Kennedys, CMK merger goes live… Lawsuit relating to social media have increased says survey….
The annual Financial Times Asia-Pacific Innovative Lawyers report has named an Australian firm as the most innovative.
Gilbert + Tobin dominates the rankings, the FT says, including five top rankings and awards, including the “special achievement” prize for Danny Gilbert, its co-founder and senior partner.
“We have sought to be a little different. We are very strongly performance and financial driven, but we balance this out with informality,” said Gilbert. “Our office environment is entirely open plan and we try to have fun. Being innovative in strategy means being bold and being willing to take risks.”
The other four accolades achieved were: Most innovative law firm headquartered in the Asia Pacific; Most innovative law firm in Australia; Innovation in new product and services; and Joint winner for innovation in expanding clients’ business.
The FT says that one of the keys to G+T’s success is its ability to “sidestep the clumsy decision-making processes” that sometimes hinder more established firms.
The firm is also able to maintain an “experimental culture” as it is managed by one of its founders.
“We should bring an innovative mindset to all we do, and I’m proud of what we are achieving at Gilbert + Tobin,” added Gilbert.
Kennedys, CMK merger goes live
The merger of international law firm Kennedys with US insurance-focused firm Carroll McNulty & Kull (CMK) has completed, creating a global law firm with more than 1000 lawyers and 750 other staff.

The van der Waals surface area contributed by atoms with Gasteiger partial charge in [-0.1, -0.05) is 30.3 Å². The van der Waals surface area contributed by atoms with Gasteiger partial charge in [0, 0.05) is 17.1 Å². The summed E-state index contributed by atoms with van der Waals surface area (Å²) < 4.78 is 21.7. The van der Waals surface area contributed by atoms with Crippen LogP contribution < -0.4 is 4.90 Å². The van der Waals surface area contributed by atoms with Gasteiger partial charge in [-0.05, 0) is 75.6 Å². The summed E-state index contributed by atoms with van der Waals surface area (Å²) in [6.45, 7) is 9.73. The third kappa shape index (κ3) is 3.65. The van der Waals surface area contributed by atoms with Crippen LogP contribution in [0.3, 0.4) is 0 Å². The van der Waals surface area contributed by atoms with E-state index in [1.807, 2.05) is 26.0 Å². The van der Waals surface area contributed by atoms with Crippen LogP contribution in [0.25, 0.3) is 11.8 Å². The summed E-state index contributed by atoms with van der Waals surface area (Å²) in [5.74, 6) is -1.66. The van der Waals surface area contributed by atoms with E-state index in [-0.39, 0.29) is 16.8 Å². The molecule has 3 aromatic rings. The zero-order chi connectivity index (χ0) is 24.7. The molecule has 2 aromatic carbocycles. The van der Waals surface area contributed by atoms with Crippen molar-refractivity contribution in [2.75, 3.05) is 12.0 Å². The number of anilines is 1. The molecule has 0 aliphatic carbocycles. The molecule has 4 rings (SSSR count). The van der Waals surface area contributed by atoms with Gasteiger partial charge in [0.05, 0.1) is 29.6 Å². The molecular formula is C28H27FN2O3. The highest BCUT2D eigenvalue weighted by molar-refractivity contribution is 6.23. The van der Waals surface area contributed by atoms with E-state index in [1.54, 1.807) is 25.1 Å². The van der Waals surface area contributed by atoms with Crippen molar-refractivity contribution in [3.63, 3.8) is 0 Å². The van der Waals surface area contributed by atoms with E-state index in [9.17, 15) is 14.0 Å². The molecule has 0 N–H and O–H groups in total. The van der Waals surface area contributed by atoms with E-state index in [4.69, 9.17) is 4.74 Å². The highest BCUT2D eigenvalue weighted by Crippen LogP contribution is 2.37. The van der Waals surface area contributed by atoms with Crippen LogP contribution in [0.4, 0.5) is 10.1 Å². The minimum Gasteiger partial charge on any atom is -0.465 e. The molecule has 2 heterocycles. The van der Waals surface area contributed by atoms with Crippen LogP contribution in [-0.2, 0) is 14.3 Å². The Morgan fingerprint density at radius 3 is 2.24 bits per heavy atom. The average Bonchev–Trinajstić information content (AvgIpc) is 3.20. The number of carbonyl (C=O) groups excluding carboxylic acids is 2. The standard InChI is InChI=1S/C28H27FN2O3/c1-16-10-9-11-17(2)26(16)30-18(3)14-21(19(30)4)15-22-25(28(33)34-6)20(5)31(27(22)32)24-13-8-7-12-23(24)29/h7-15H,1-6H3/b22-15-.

The combined firm has an enhanced presence across the Americas, Asia-Pacific, Europe and the Middle East.
The existing CMK offices will be known as Kennedys CMK due to the strength of the heritage CMK brand in the US. Kennedys’ Miami office which has a Latin American focus will also be rebranded as Kennedys CMK. Elsewhere only the Kennedys name will be used.
Lawsuit relating to social media have increased says survey
The surge in use of social media and mobile devices has resulted in a sharp rise in litigation relating to their use.
A survey of lawyers by recruiter Robert Half found that 52 per cent say they have seen a rise in litigation involving images or information found on social media.
More than a quarter of respondents said that cases relating to the use of mobile devices have also increased.
"With millions of people sharing details about their personal lives and professional activities online, data stored on social media networks and mobile devices are increasingly relevant to litigation," said Charles Volkert, senior district president of Robert Half Legal. "Electronic evidence retrieved during discovery, including emails, tweets, text messages and photos, as well as GPS and web browsing history, is often enough to make or break a case."